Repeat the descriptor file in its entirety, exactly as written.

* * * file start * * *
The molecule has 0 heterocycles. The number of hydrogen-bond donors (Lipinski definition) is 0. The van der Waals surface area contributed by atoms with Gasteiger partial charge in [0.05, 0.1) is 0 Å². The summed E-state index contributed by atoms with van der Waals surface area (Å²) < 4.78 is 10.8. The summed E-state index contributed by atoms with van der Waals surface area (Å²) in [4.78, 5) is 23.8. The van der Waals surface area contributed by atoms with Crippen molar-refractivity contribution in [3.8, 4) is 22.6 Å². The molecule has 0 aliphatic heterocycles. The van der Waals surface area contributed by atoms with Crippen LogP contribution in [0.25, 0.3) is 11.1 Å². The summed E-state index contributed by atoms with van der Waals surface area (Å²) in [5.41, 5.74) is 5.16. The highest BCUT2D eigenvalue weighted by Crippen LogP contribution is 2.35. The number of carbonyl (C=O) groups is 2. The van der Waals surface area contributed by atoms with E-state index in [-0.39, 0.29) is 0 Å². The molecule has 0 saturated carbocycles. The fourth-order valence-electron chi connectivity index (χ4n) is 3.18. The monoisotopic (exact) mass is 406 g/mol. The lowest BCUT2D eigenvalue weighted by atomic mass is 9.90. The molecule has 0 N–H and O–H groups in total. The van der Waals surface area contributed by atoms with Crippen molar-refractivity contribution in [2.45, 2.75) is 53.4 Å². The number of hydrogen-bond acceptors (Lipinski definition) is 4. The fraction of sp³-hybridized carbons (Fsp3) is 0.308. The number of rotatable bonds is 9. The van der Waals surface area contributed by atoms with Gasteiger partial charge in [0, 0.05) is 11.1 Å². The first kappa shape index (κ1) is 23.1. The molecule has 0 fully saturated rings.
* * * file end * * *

The molecule has 0 heterocycles. The number of hydrogen-bond donors (Lipinski definition) is 0. The van der Waals surface area contributed by atoms with Gasteiger partial charge in [0.05, 0.1) is 0 Å². The summed E-state index contributed by atoms with van der Waals surface area (Å²) < 4.78 is 10.8. The summed E-state index contributed by atoms with van der Waals surface area (Å²) in [4.78, 5) is 23.8. The van der Waals surface area contributed by atoms with Crippen molar-refractivity contribution in [3.8, 4) is 22.6 Å². The molecule has 0 aliphatic heterocycles. The van der Waals surface area contributed by atoms with Crippen LogP contribution in [0.25, 0.3) is 11.1 Å². The summed E-state index contributed by atoms with van der Waals surface area (Å²) in [5.41, 5.74) is 5.16. The highest BCUT2D eigenvalue weighted by Crippen LogP contribution is 2.35. The number of carbonyl (C=O) groups is 2. The van der Waals surface area contributed by atoms with E-state index in [-0.39, 0.29) is 0 Å². The molecule has 0 saturated carbocycles. The fourth-order valence-electron chi connectivity index (χ4n) is 3.18. The monoisotopic (exact) mass is 406 g/mol. The lowest BCUT2D eigenvalue weighted by atomic mass is 9.90. The molecule has 0 N–H and O–H groups in total. The van der Waals surface area contributed by atoms with Crippen molar-refractivity contribution in [2.45, 2.75) is 53.4 Å². The number of hydrogen-bond acceptors (Lipinski definition) is 4. The fraction of sp³-hybridized carbons (Fsp3) is 0.308. The number of rotatable bonds is 9. The van der Waals surface area contributed by atoms with Gasteiger partial charge in [0, 0.05) is 11.1 Å². The first kappa shape index (κ1) is 23.1. The molecule has 0 fully saturated rings.